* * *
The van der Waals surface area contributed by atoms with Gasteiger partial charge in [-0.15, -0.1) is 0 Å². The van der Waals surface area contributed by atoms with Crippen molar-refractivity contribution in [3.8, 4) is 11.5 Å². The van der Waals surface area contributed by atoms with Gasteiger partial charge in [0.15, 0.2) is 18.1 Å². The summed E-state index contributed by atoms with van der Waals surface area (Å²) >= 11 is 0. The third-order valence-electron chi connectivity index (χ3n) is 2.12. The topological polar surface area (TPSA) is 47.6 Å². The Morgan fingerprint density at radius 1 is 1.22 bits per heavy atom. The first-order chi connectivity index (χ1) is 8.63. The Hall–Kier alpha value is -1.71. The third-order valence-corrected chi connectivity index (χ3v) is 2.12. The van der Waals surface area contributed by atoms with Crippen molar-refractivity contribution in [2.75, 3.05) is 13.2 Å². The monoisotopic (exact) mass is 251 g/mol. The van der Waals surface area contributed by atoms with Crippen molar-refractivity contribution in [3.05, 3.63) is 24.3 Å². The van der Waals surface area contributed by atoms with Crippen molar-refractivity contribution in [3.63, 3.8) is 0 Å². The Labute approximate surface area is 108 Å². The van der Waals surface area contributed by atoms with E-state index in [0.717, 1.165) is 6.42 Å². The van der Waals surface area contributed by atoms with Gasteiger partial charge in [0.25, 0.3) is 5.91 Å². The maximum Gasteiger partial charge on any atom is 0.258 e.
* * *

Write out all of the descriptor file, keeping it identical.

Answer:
The van der Waals surface area contributed by atoms with Gasteiger partial charge in [-0.15, -0.1) is 0 Å². The van der Waals surface area contributed by atoms with Crippen molar-refractivity contribution in [3.8, 4) is 11.5 Å². The van der Waals surface area contributed by atoms with Gasteiger partial charge in [0.15, 0.2) is 18.1 Å². The summed E-state index contributed by atoms with van der Waals surface area (Å²) >= 11 is 0. The third-order valence-electron chi connectivity index (χ3n) is 2.12. The topological polar surface area (TPSA) is 47.6 Å². The Morgan fingerprint density at radius 1 is 1.22 bits per heavy atom. The first-order chi connectivity index (χ1) is 8.63. The Hall–Kier alpha value is -1.71. The third-order valence-corrected chi connectivity index (χ3v) is 2.12. The van der Waals surface area contributed by atoms with Crippen molar-refractivity contribution in [2.75, 3.05) is 13.2 Å². The monoisotopic (exact) mass is 251 g/mol. The van der Waals surface area contributed by atoms with Crippen molar-refractivity contribution in [3.05, 3.63) is 24.3 Å². The van der Waals surface area contributed by atoms with Crippen molar-refractivity contribution in [3.63, 3.8) is 0 Å². The Labute approximate surface area is 108 Å². The van der Waals surface area contributed by atoms with E-state index in [0.717, 1.165) is 6.42 Å². The van der Waals surface area contributed by atoms with Gasteiger partial charge in [0.25, 0.3) is 5.91 Å². The maximum Gasteiger partial charge on any atom is 0.258 e.